In the Analysis stage you’re identifying the results of that experiment

    And the outcome is where you document the actual outcome of the experiment and describe what you’ll do with the learnings from that experiment.
  • We have a shared experiment board where all experiments that are planned, running, in analysis and have documented outcomes can be filtered in a bunch of ways.

    This really fosters a culture of shared learning where all team members running this growth playbook can learn from each other.
  • In any given week we have 30 to 30 experiments running and having a shared board allows us to provide feedback across each others experiments and also get an idea of what other people are working on.
  • In any given week we have 30 to 30 experiments running and having a shared board allows us to provide feedback across each others experiments and also get an idea of what other people are working on.
  • Remember, like any good poker player, most growth marketers only share their wins. But for every win, there are probably 5 experiments that either failed or were inconclusive.

    The goal isn’t to have 100% success rate on your experiments, the goal is to great a model where you validate assumptions and find those couple of things that will help you make a real impact on the metrics you care about.
  • Ok, so the final part of this is the type of experiments you can run. The following are the categories we assign experiments to, they may differ from those you’ll want to run.
  • The first category is probably one that people don’t associate with an experiment, that’s analysis.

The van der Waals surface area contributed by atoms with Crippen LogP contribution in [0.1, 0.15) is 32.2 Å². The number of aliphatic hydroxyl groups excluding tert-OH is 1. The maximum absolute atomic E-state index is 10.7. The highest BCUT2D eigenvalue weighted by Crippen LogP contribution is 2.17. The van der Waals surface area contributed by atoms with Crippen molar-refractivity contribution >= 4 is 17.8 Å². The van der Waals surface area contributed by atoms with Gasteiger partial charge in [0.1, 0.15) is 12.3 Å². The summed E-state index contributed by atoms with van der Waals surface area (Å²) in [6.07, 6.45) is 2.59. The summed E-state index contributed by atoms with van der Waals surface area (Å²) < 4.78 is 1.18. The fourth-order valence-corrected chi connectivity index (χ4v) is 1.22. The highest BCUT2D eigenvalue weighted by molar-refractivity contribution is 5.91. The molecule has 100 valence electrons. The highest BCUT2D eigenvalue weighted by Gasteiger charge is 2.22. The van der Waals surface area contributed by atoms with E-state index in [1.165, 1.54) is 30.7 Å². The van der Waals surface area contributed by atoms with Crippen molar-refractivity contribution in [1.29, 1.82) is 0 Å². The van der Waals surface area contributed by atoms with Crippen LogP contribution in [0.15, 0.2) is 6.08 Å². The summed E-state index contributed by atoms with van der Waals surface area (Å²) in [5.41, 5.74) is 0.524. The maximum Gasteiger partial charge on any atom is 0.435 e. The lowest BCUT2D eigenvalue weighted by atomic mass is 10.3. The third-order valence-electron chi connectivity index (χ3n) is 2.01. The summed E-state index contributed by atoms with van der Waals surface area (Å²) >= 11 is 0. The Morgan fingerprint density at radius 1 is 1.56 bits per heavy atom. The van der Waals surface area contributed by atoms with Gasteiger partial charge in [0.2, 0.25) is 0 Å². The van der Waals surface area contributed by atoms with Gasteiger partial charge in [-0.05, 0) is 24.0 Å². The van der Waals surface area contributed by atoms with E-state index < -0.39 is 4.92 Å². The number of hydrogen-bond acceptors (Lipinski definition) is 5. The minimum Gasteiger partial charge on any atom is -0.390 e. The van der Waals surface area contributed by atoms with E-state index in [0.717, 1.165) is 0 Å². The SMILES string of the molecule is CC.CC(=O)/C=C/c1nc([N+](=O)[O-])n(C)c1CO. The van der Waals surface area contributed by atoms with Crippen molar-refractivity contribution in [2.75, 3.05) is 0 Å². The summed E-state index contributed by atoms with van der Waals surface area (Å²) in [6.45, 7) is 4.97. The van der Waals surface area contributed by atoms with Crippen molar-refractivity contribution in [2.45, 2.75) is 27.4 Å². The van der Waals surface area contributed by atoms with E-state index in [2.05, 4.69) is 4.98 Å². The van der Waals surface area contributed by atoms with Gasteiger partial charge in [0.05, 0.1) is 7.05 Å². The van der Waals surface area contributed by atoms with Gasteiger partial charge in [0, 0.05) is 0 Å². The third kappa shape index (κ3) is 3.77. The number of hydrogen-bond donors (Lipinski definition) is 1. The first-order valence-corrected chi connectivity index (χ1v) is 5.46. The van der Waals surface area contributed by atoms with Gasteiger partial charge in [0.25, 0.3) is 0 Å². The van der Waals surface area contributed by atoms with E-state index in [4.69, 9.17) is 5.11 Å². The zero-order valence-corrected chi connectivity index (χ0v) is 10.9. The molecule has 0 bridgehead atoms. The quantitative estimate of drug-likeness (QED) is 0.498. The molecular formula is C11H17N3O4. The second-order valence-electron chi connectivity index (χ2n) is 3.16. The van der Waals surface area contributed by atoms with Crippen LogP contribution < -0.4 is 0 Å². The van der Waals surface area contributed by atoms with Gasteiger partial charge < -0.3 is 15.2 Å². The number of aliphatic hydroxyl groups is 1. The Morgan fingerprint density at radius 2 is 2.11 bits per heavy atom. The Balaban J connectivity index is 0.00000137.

• The first category is probably one that people don’t associate with an experiment, that’s analysis.
  • The first category is probably one that people don’t associate with an experiment, that’s analysis.
  • Our blogs are a really important part of our business. They produce millions of visits per month and thousands of leads.

    The reason they’re so valuable as a source of leads is we spend a lot of time running experiments both across the content we produce and how people can convert into a lead.

    This is Pam who is also on the growth team, feel free to tweet her and say hello from theinbounder.
  • Our blogs are a really important part of our business. They produce millions of visits per month and thousands of leads.

    The reason they’re so valuable as a source of leads is we spend a lot of time running experiments both across the content we produce and how people can convert into a lead.

    This is Pam who is also on the growth team, feel free to tweet her and say hello from theinbounder.
  • The search query you’re trying to rank in the answer box for should appear in the header, usually as a h1, h2 or h3.

    Directly after this you have clear steps that answers that query.
  • This one is pretty straight forward, in general the answers were between 54 to 58 words.
  • Our blogs are a really important part of our business. They produce millions of visits per month and thousands of leads.

    The reason they’re so valuable as a source of leads is we spend a lot of time running experiments both across the content we produce and how people can convert into a lead.

    This is Pam who is also on the growth team, feel free to tweet her and say hello from theinbounder.
  • When segmenting our content by word count, it became obvious our most successful content was longer form content. The reason it gets more organic traffic than any other kind of content is because.
  • It attracts more inbound links and social shares. People are more likely to link to that content and share that content.
  • This kind of analysis can help us run experiments around the right mix of content formats and lengths. We’ve ran 6 month experiments before across the content mix on our blog to get this mix right.